“In adult dogs, moodiness, erratic temperament, periods of hyperactivity, lack of concentration, depression, mental dullness, lethargy, malaise, fearfulness and phobias, anxiety, submissiveness, passivity, compulsiveness, and irritability may be observed. After the episodes, most of the animals behave as though they were coming out of a trance like state, and are unaware of their previous behavior.” [Eric: Emphasis is mine]
According to Dr. Dodds writing, the classic symptoms described in the PetMD article I cited above (e.g., lethargy, hair loss, dull coat, overweight, etc.) will not make themselves apparent unless 70% or more of the thyroid tissue has been destroyed or damaged. To complicate matters further, many of the early signs of thyroid problems can mimic other medical or behavioural problems.
There are two factors that make early thyroid diagnosis difficult for veterinarians. First, the study of thyroid disorders in dogs is relatively new. According to Dr. Dodds, research did not start in earnest until around 1980 whereas human thyroid issues have been studied since the beginning of the 1900’s. Second, most standardized tests recommended by veterinary colleges are not testing the the T3 thyroid hormone but only the T4. It can be important to know levels of both T3 and T4 before making an accurate diagnosis.
If the puzzle stopped at Thyroid hormones, that would have been enough to take in but there was more. You see, thyroid issues can create difficulties in clearing other hormones in the body. One of those is Cortisol, also called the “stress hormone”, which is part of the adrenal system. Dogs with thyroid problems can have chronically high Cortisol levels. High Cortisol levels inhibit the use of the hormone Serotonin which helps the dog cope with stress and aggressive impulses. Like clinical depression in humans, the imbalance in these hormonal systems can make it literally impossible for the dog to experience relief from fear or stress at a bio-chemical level.
In other words, until we got her body chemistry back on track, any behavioural approach we might have taken to deal with Tira’s fears would have been an uphill struggle that was likely doomed to fail. In our case, if it were not for the experiences of our friend Tanya, Tira could have gone down as just another mis-diagnosed “basket case” from a canine performance sport. As it is, her recovery to this point has been nothing short of astounding.
The Start of a Longer Journey
As much as we would like to have the medications return Tiramisu back to her former self, that’s just not the way it works. But there is reason to be very hopeful. We have seen incredible changes in Tira’s behaviour since the first week she started her thyroid medication. She would always alert anxiously to a dropped item or loud noise but now her recovery time is measured in seconds instead of minutes. She was uncomfortable with other dogs coming close to her and now her tolerance for other dogs, especially our younger dog Rizzo is remarkably calm and accepting. And there are many other small things like the more relaxed way she carries herself and the softer look in her eyes.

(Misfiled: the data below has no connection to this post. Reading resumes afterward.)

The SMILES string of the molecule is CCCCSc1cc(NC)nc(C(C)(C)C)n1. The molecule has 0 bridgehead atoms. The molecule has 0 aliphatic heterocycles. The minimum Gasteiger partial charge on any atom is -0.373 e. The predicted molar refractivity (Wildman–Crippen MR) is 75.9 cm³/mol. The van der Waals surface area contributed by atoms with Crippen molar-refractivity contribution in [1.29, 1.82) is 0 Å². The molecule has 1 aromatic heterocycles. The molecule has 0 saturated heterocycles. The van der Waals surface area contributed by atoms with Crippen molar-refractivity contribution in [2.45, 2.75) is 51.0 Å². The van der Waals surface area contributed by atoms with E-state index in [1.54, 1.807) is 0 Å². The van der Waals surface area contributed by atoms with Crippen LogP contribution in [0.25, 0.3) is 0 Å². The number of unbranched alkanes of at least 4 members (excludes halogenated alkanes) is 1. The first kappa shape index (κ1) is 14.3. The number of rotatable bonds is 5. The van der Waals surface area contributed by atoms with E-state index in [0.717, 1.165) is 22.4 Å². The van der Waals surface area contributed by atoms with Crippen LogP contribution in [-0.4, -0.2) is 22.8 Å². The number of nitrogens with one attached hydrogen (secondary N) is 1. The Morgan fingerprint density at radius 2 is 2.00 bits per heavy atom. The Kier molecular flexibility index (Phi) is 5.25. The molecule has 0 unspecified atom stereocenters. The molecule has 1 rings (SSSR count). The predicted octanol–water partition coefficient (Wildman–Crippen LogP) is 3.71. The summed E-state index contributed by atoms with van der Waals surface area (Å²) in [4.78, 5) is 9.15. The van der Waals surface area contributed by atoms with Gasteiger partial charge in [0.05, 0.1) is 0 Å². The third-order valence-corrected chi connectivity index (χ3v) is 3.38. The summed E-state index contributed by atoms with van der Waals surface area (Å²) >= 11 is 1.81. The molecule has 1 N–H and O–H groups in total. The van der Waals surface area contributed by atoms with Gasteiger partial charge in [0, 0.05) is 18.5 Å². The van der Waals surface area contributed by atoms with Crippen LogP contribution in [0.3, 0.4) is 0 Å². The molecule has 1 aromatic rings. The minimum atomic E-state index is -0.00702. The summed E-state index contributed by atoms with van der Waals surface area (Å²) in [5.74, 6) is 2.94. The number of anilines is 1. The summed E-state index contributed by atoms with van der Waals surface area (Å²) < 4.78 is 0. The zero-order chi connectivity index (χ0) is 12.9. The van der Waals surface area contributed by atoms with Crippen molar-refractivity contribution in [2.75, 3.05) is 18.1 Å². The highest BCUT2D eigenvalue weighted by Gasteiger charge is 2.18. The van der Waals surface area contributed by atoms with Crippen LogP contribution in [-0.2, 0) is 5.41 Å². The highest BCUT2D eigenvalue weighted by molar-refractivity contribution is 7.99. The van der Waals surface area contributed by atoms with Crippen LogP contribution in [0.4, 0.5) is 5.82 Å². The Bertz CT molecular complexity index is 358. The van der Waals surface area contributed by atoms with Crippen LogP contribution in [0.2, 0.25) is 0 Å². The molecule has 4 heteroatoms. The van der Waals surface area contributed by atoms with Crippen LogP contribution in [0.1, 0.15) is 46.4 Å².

But this is by no means the end of our story. There will need to be more blood tests through her life to adjust the dosage of the thyroid replacement to the correct levels. More importantly, there is a significant behavioural component to all of this that I haven’t talked about yet.
During that 5 month period where we are fairly certain Tira experienced low thyroid, she was experiencing very real fear. Dogs do not dwell on the past but they do remember traumatic emotional experiences and sometimes they never get over them. I’ve talked in this column about different approaches to overcome a dog’s adverse reactions or fears such as Counter Conditioning and Desensitization. We’re certainly working on applying those techniques and others to maximize Tira’s recovery, sometimes in novel and interesting ways.
Sadly, we can’t know for certain when Tiramisu’s thyroid issues began. Dr. Dodds maintains that as many as 80% of all hypothyroid cases are an inherited genetic autoimmune condition. So it’s possible that Tira has had low thyroid for much of her life. some statiistics have reported that as many as 12% of all dogs may have some degree of thyroid problem. Our experience shows that dog owners should be diligent about their dog’s health and to work pro-actively with their veterinarian. Use the Internet and the dog community to gather as much information as you can to share with your dog’s health care professionals.
My thanks go out to Tanya Vivian, our friends in the dog community, our veterinarians , to Dr. Jean Dodds and her group at Hemopet, to trainer and behaviourist Kathy Sdao, and our Internet “family” who have shown us much love and support.
In the next chapter of this story I’ll talk about how we have approached rehabilitating Tiramisu and report on the progress we’ve made.
Until next time, have fun with your dogs!
Important! If you think your dog may have thyroid issues, please ask your veterinarian to have a blood test done. It is inexpensive and can improve your dog’s quality of life dramatically.
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Photo credits –
All photos copyright Petra Wingate 2008-2012